Yun Hyong-Keun - David Zwirner

Yun Hyong-keun, Burnt Umber & Ultramarine, 1994-1995, Image © Yun Seong-ryeol, Courtesy PKM Gallery, Seoul, and David Zwirner

Yun Hyong-Keun
David Zwirner
537 West 20th Street, 2nd floor, New York
January 17 – March 7, 2020

By ROBERT C. MORGAN February, 2020 

         In this exhibition of paintings by Korean artist Yun Hyong-keun showing at the David Zwirner Gallery in New York, the audience might be struck by the combination of intense clarity and indeterminate edges given to these extraordinary works. What may appear simple is often complex, and, alternatively, what appears complex might also appear quite simple. For many indigenous observers, the recurrent use of oil-based ochre and ultramarine rectangles poured directly on to either linen or hanji, expresses a lingering paradoxical form, if not a direct, congenial awareness of space. Yun’s paintings are both simple and complex at the same moment. This is what creates their generative lucidity. 

         Yun Hyong-keun (1928 – 2007) is understood by many Korean connoisseurs as one of the most significant painters of the contemporary era and one of the primary founders and adherents of the Dansaekhwa movement that emerged during the military dictatorship in the early 1960s and extended through to the late 1980s. Although this intrinsically abstract movement in art focused on basic forms and technical processes in painting, it was equally concerned with making a bold statement as to the authenticity of Korean culture  in contrast to the imposition of an authoritarian government. In the case of Yun, this pertained directly to his awareness of nature, which he embraced with a kind of spiritual awe. This is perhaps best expressed in the following quotation: “I wonder if my paintings could capture the beauty of nature. No, it would be impossible. Even so, I want to make paintings that, like nature, one never tires of looking at.”

         Many of the paintings included in this second exhibition at Zwirner’s were done in the artist’s mature period, beginning in the late 1980s, well after he had discovered his unique approach to form through pouring a succession of alternative overlays using burnt umber and ultramarine. In such late period works as Burnt Umber and Ultramarine (1996) and Burnt Umber and Ultramarine (1997), there are hardedge references to form figuratively comparable to siting a roving plateau against a cold wintry sky or discovering an angle of open space at the edge of a rocky cliff.

 Yun Hyong-keun, Burnt Umber & Ultramarine, 1996, Image © Yun Seong-ryeol, Courtesy PKM Gallery, Seoul, and David Zwirner


         Often the subject of the American Minimalist Donald Judd enters into the discussion of Yun Hyong-keun’s work.  In 1991, Judd was invited to South Korea for an exhibition and discussion in Seoul whereupon he was introduced to Yun Hyong-keun. Judd was enthusiastic about the work of Yun and purchased several paintings.  Two years later (1993), an exhibition of these paintings was shown for the first time in New York in the loft of Judd on the corner of Spring and Mercer Streets in SoHo. The connection between the two artists was an important one in that it showed a correspondence between each of their reductive aesthetic positions.  At the same time, it was clear that Yun was not a Minimalist given the cultural and political differences that comprised an important aspect of his work.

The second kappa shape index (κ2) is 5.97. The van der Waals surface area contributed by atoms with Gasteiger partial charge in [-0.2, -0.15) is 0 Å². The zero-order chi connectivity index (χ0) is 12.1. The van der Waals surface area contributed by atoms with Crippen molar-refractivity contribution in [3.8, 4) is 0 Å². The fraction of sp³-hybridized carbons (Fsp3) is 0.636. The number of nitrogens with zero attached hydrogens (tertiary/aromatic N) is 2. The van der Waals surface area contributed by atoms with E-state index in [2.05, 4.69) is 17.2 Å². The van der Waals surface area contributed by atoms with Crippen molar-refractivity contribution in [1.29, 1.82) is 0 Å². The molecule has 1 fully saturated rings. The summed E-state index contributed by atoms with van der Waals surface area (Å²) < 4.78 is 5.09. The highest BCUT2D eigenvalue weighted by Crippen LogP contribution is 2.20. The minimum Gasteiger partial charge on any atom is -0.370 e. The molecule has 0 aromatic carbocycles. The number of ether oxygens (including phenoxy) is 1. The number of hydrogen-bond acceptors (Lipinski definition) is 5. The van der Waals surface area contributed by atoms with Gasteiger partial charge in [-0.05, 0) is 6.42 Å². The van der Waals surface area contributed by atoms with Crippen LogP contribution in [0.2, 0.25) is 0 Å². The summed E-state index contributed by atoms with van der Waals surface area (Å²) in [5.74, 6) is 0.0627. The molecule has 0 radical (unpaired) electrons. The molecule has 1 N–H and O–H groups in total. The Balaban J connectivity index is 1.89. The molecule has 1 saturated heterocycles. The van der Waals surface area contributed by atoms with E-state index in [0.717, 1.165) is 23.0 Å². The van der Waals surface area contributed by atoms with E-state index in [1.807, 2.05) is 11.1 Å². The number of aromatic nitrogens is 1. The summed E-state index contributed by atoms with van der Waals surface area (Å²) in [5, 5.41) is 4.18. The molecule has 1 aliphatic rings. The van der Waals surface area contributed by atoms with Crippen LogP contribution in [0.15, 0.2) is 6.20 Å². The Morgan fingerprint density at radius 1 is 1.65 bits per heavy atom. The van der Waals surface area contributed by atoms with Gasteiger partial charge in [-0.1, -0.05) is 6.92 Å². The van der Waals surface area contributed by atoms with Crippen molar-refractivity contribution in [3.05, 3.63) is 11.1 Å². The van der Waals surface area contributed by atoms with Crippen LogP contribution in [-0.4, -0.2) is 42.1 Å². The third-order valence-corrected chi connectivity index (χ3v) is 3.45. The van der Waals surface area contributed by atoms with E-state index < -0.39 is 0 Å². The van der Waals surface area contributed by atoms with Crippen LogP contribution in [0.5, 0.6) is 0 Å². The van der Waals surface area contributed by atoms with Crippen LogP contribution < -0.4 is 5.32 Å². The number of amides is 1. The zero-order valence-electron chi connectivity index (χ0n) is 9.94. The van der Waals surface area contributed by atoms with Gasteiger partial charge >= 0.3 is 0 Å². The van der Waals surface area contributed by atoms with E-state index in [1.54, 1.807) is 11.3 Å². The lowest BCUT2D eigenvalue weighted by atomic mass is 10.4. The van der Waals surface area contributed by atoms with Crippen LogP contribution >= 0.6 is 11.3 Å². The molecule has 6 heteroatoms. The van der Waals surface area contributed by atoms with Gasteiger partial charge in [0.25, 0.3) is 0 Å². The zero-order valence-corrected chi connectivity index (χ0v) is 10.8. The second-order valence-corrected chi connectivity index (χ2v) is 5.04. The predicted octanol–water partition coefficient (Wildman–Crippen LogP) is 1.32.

The current exhibition at David Zwirner requires more serious attention.  If ever there were a correspondence between a major Korean painter and a major American one, the answer is more within the realm of visual grandeur than directly with color or form. Given the differences between the application of color in Korea in comparison with the New York School’s “chromatic abstraction” (a term used by the critic Barbara Rose), it would be difficult to compare them other than to show the differences in terms of what they have and what they have left out.   

         Finally, once might suggest there is little to extrapolate about a painting by any truly significant artist other than the elation of standing in front of it. In the case of Yun Hyong-keun, I would recommend either Burnt Umber and Ultramarine (1991) or Burnt Umber and Ultramarine (1993 – 1995). The repetition in the titles is deliberate and is most often the case in contemporary Korean art. Again, the experience of actually encountering these works is less about language than embodiment, that is, how we remember what we have absorbed in relation to the work of any truly emancipatory artist who is so intimately and inextricably bound to painting. As I have come to understand, this was the state of mind preeminent in the work of Yun Hyong-keun.  This was his exhilaration and his refinement, his ethical boundary and his elucidation of the truth. WM


Robert C. Morgan

Robert C. Morgan is an educator, art historian, critic, poet, and artist. Knowledgeable in the history and aesthetics of both Western and Asian art, Morgan has lectured widely, written hundreds of critical essays (translated into twenty languages), published monographs and books, and curated numerous exhibitions. He has written reviews for Art in AmericaArtsArt NewsArt Press(Paris), Sculpture MagazineThe Brooklyn Rail, and Hyperallergic. His catalog essays have been published by Gagosian, Pace, Sperone Westwater, Van Doren Waxter, White Cube (London), Kukje (Seoul), Malingue (Hong Kong), and Ink Studio (Beijing). Since 2010, he has been New York Editor for Asian Art News and World Sculpture News, both published in Hong Kong. He teaches in the Graduate Fine Arts Program  at Pratt Institute as an Adjunct Professor and at the School of Visual Arts.


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